Growing up in Annapolis, Emily Berry ’21 knew people in state government and politics, but the inner workings of the capital city’s State House were mostly a mystery.

This semester, Berry and eight other Terps have discovered for themselves what goes on under the dome as part of the Maryland General Assembly writing internship program. Since January, the undergraduates have been immersed in the government’s annual 90-day legislative flood, which ends at midnight tonight after weeks of hearings, votes, phone calls, emails, hallway conversations and all manner of wheeling and dealing.

“State government matters way more to people than they realize,” said Berry, who interns for Republican Del. Michael Malone of Anne Arundel County. “Legislators and passionate citizens can make such an impact.”

The program has been running for more than a decade, said Thomas Lowderbaugh, principal lecturer in the Department of English and the course’s instructor. The fall semester is essentially practice, as students are introduced to the sorts of writing they will encounter in a politician’s day-to-day work, like research summaries and testimony for legislative hearings. In the spring, they join the river of people who stream into Annapolis for the three-month session where the General Assembly debates and votes on the state budget and thousands of other bills.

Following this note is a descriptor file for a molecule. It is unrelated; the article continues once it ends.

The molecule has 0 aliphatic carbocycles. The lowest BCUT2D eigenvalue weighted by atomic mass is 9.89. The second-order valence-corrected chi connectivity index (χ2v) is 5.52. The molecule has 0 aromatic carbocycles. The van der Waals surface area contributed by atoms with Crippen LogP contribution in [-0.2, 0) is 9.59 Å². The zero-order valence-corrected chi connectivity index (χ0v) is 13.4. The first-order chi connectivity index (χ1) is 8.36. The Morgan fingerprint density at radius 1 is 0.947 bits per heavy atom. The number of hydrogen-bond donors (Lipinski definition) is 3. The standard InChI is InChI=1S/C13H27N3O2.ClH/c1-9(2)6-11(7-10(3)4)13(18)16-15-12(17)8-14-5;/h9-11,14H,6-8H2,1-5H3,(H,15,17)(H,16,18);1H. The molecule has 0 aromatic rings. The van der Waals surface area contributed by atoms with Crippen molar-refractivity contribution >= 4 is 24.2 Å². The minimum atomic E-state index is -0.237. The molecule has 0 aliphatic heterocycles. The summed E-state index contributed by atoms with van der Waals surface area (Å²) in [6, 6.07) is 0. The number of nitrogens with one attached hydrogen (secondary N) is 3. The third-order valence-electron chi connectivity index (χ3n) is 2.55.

“They function more like staffers than interns. This is a situation where students actually do real work,” Lowderbaugh said. “Learning to use language is an important and much-appreciated skill.”Abby Rubeling

Abbey Rubeling ’20, who works for Democratic state Sen. Clarence Lam of Baltimore and Howard counties, has spent two days a week doing research, responding to constituents and helping however else she can on the more than 40 bills he proposed this session. An aspiring law school student, Rubeling said the “hectic” pace and tight deadlines presented a learning curve for someone used to a university setting.

“Things need to get done that day,” she said. “It’s not meeting a page count; it’s getting your point across succinctly.”

And while one works for a Republican and the other a Democrat, both Berry and Rubeling remarked how the State House—which operates as its own small town of characters, conflicts and watering holes—felt like it relied more on compromise and cooperation than partisan rancor.

“It’s really cool to see, on a smaller level, people can get along,” Berry said.